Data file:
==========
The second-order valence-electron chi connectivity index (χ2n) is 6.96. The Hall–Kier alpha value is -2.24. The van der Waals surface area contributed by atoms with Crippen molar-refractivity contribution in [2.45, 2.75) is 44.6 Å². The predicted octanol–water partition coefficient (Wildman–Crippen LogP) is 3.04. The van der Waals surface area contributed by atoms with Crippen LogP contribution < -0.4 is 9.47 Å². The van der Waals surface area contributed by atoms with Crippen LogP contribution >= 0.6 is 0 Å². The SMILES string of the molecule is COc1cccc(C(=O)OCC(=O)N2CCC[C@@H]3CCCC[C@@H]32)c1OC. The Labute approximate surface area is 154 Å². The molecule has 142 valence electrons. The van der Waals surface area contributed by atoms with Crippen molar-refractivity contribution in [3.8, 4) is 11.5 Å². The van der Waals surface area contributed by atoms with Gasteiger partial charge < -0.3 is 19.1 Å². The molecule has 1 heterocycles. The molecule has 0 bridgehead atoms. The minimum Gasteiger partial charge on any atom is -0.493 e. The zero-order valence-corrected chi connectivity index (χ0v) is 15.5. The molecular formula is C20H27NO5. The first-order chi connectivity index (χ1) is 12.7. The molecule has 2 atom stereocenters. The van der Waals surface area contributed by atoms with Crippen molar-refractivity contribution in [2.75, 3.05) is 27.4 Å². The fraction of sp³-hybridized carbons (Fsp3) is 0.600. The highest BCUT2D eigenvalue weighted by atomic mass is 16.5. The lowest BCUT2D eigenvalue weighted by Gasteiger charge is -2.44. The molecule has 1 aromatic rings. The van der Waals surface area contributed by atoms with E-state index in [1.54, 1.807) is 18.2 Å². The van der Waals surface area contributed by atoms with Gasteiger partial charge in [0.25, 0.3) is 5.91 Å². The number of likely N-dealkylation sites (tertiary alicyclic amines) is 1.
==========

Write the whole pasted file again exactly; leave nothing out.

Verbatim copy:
The second-order valence-electron chi connectivity index (χ2n) is 6.96. The Hall–Kier alpha value is -2.24. The van der Waals surface area contributed by atoms with Crippen molar-refractivity contribution in [2.45, 2.75) is 44.6 Å². The predicted octanol–water partition coefficient (Wildman–Crippen LogP) is 3.04. The van der Waals surface area contributed by atoms with Crippen LogP contribution < -0.4 is 9.47 Å². The van der Waals surface area contributed by atoms with Crippen LogP contribution >= 0.6 is 0 Å². The SMILES string of the molecule is COc1cccc(C(=O)OCC(=O)N2CCC[C@@H]3CCCC[C@@H]32)c1OC. The Labute approximate surface area is 154 Å². The molecule has 142 valence electrons. The van der Waals surface area contributed by atoms with Crippen molar-refractivity contribution in [3.8, 4) is 11.5 Å². The van der Waals surface area contributed by atoms with Gasteiger partial charge < -0.3 is 19.1 Å². The molecule has 1 heterocycles. The molecule has 0 bridgehead atoms. The minimum Gasteiger partial charge on any atom is -0.493 e. The zero-order valence-corrected chi connectivity index (χ0v) is 15.5. The molecular formula is C20H27NO5. The first-order chi connectivity index (χ1) is 12.7. The molecule has 2 atom stereocenters. The van der Waals surface area contributed by atoms with Crippen molar-refractivity contribution in [2.75, 3.05) is 27.4 Å². The fraction of sp³-hybridized carbons (Fsp3) is 0.600. The highest BCUT2D eigenvalue weighted by atomic mass is 16.5. The lowest BCUT2D eigenvalue weighted by Gasteiger charge is -2.44. The molecule has 1 aromatic rings. The van der Waals surface area contributed by atoms with E-state index in [1.54, 1.807) is 18.2 Å². The van der Waals surface area contributed by atoms with Gasteiger partial charge in [0.25, 0.3) is 5.91 Å². The number of likely N-dealkylation sites (tertiary alicyclic amines) is 1.